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Found 4 results

  1. Just came into my head so personally have not thought of too many. To get a little fitter perhaps, and to get back to the gym as soon as possible to prepare for the summer months, payable daily weekly or monthly of course.Cash. No gym membership, everlasting payouts for me.I go when I feel like it. Now what are yours?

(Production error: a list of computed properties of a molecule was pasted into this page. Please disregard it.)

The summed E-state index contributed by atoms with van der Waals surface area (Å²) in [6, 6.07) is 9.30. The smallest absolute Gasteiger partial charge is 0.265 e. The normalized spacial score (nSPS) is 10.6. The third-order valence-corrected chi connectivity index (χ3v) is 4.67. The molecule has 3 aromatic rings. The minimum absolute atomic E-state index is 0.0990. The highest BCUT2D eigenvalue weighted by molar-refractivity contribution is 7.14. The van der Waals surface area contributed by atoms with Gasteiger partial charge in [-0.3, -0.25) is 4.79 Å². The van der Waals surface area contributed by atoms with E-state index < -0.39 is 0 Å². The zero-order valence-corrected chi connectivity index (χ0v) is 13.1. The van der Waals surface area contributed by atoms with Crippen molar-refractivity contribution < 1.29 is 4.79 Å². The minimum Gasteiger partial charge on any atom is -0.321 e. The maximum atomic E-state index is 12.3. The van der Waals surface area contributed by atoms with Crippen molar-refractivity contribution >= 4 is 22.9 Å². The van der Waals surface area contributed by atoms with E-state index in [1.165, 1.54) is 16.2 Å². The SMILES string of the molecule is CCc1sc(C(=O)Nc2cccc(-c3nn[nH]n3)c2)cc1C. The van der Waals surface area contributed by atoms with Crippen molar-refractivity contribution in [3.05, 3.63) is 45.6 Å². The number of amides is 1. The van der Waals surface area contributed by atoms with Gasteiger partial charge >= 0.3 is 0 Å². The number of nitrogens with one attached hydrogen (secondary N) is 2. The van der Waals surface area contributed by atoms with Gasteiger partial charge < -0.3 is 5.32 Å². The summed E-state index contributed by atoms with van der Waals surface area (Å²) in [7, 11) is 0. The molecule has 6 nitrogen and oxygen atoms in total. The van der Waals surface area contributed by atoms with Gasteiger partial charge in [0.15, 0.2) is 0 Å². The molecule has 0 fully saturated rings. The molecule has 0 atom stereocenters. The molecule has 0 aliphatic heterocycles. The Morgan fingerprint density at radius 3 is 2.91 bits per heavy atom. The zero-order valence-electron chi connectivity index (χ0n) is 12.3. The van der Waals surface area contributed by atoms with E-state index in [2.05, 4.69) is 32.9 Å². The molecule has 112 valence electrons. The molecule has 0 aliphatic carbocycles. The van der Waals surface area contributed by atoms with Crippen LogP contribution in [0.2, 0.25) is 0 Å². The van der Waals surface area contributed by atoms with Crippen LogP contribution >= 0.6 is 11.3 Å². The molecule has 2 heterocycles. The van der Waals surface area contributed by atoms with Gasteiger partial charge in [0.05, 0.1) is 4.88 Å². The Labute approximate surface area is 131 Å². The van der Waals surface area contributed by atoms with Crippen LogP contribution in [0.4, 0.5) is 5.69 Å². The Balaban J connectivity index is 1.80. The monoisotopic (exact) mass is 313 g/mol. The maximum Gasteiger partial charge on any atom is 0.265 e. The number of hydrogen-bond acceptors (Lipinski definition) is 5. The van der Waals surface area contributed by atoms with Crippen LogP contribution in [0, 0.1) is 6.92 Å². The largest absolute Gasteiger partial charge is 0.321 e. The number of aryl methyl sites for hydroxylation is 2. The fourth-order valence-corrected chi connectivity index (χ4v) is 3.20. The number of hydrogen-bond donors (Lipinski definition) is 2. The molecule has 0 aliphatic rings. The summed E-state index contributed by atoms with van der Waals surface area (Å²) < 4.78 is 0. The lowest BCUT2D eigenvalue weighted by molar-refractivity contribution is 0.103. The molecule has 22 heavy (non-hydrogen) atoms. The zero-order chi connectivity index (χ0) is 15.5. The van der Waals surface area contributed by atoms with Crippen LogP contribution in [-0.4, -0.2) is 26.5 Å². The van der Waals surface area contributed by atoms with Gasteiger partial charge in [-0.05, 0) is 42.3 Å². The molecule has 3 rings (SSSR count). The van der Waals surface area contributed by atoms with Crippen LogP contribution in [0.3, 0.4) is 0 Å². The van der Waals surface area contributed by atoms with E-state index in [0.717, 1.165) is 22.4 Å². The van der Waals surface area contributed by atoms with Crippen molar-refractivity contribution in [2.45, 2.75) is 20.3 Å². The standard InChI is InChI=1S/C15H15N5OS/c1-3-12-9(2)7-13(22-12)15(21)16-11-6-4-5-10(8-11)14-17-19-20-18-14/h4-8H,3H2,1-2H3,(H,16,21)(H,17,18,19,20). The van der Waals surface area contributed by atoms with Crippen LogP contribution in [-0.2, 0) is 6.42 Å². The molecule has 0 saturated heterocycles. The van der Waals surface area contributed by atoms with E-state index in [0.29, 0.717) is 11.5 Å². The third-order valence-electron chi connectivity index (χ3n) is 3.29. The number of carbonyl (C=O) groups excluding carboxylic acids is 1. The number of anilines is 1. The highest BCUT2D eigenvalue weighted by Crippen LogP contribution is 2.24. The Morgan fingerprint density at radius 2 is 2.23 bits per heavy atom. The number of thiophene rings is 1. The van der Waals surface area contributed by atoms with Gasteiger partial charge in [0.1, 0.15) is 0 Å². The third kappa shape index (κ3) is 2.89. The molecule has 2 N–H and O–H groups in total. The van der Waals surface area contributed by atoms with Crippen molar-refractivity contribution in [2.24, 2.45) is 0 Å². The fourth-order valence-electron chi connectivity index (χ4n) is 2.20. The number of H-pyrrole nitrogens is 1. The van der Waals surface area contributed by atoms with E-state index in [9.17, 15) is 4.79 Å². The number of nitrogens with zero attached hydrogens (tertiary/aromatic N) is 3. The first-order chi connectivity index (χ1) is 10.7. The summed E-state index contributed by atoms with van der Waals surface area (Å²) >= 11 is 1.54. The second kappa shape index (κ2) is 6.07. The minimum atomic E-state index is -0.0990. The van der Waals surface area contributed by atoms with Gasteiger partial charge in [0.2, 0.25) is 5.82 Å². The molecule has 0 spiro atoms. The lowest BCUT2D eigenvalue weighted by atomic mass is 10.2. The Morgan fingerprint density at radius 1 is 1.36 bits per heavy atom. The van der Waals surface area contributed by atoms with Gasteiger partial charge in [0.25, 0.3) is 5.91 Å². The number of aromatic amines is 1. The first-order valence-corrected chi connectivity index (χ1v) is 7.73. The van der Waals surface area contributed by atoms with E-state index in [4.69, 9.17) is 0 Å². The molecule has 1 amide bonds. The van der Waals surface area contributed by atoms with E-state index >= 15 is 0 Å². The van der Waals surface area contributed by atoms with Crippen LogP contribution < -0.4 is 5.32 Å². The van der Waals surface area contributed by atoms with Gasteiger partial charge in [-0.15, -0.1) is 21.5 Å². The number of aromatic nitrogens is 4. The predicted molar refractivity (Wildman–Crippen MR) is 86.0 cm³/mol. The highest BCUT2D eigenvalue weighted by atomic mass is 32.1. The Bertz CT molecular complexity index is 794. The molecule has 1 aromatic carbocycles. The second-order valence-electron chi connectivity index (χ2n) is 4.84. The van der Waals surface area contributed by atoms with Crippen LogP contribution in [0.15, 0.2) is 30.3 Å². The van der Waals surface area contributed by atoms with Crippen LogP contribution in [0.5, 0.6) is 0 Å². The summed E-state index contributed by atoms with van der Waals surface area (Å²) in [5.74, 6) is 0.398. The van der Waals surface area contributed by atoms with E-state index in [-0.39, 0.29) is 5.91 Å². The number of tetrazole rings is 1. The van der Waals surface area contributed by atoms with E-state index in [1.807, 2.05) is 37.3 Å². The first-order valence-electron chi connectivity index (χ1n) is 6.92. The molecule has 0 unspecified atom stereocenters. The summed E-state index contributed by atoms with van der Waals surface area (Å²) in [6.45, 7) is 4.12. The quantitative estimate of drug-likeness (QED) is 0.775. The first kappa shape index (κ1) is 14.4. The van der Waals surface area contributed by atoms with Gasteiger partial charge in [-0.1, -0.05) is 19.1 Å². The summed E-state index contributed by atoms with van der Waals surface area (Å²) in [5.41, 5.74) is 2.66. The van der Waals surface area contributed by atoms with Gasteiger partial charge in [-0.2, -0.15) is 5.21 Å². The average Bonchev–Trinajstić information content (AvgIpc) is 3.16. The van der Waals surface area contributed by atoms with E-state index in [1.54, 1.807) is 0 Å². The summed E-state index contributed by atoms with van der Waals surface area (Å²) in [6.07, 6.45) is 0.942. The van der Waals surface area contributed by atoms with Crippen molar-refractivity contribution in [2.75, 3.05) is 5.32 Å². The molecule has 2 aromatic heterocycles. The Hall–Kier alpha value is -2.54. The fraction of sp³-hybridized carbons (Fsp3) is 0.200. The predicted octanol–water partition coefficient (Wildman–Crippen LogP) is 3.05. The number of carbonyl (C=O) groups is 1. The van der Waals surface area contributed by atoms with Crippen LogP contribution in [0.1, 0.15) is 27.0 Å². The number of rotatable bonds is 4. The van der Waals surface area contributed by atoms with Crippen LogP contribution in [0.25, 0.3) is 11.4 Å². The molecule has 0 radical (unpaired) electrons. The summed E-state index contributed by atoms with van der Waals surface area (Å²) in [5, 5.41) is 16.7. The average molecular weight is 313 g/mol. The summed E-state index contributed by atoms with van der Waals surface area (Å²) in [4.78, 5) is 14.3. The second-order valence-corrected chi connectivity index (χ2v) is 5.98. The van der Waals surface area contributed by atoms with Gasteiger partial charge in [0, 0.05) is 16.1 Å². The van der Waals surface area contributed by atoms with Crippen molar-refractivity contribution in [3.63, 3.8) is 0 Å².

2. I need to forward some materials to support the process following my medical assessment for ESA but want to try and get these to the person/department who basically saved my life last year by vetoing the decision to have me found 'fit for work'. I believe this was someone senior at the 'dispute resolutions' team, who actually phoned me to tell me that he'd spoken about my case to a woman in another department, actually on my birthday last year weirdly enough. I was not happy to have m tribunal procedure halted but gave in in relief after much stress and aggravation regarding my benefits. I am highly anxious about what will happen in the next few weeks, already feeling worn out and miserable in a freezing cold bedsit and have had two slippages back to what had already been an uncharacteristic binge-drinking habit begun during last year's stresses. I am in north Kent if it makes a difference. I can just imagine my papers coimng to nothing if I use the wrong address. Thank you for any help.